The second stage pay terms, effectively collapsed at the end of 2009 when the Government imposed income cuts of between 5% and 8% for about public servants in its Budget. Belated attempts by the ICTU public service committee to offer efficiencies and flexibility in public service work practices, a proposal for 12 days’ unpaid leave to be taken by all public servants during 2010, failed to secure either political or public support or prevent the income reductions.
The Government also applies a 5% ‘pension levy’ on public service earnings to compensate for the earnings-related defined benefit pensions enjoyed by public service employees.
A separate public service agreement, the Croke Park Agreement covering the period 2010 to 2014 was entered in 2010. This was limited to the public sector. Unlike earlier “social partnership” procedures the main private sector employer bodies were not involved, and the negotiations were facilitated by the state Labour Relations Commission (LRC). This was a three-year pay-freeze and the potential clawback of some of the imposed pay cuts in return for verified efficiencies and increased flexible working rosters and mobility.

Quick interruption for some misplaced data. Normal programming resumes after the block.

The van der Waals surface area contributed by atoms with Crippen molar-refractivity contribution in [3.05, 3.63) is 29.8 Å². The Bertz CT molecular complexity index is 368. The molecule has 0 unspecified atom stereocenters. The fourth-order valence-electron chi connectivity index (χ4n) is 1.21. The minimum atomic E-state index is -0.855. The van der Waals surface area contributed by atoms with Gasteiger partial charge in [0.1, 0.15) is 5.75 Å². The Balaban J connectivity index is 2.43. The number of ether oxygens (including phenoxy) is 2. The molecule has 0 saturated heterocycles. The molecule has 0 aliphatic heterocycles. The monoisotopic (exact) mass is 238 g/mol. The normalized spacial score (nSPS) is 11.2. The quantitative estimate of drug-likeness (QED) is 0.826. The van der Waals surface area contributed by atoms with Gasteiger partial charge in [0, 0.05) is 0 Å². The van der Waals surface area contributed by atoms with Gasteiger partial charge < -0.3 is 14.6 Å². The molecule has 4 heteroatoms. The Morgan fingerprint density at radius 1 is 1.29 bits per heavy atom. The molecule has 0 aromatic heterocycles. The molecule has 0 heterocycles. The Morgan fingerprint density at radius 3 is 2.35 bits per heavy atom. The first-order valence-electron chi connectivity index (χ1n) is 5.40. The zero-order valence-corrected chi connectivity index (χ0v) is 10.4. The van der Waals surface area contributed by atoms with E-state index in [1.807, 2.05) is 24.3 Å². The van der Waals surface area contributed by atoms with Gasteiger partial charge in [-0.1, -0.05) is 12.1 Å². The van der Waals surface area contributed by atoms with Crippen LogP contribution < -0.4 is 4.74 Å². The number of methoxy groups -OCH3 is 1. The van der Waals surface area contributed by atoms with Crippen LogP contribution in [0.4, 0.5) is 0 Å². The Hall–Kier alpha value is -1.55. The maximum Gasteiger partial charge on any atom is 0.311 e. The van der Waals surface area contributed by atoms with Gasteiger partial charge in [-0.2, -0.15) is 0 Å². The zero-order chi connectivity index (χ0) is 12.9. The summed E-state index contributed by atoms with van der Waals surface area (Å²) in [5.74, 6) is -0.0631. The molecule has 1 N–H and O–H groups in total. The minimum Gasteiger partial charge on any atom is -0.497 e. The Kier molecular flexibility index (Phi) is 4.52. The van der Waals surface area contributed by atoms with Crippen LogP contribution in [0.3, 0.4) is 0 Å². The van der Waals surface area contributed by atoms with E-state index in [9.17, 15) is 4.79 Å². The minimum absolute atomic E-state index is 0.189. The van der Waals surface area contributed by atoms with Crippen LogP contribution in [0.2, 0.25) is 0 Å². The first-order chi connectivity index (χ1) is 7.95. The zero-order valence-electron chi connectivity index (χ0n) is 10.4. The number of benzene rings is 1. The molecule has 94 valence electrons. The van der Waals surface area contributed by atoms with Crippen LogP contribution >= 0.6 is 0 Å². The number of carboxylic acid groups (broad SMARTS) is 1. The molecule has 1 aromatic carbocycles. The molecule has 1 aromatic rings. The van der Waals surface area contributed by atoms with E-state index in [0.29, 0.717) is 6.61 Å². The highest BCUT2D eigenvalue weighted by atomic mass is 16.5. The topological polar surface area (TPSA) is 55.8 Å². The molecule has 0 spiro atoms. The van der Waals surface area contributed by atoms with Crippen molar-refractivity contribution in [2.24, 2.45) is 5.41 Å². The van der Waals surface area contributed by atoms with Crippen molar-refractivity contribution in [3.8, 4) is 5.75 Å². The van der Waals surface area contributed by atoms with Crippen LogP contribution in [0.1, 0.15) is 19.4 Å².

Legally Binding Collective Agreements
A collective agreement may or may not be legally binding. The ordinary law of contract applies. There is a requirement that there be an intention to create legal relations. In effect, there is a presumption that collective agreements are not ordinarily intended to be binding.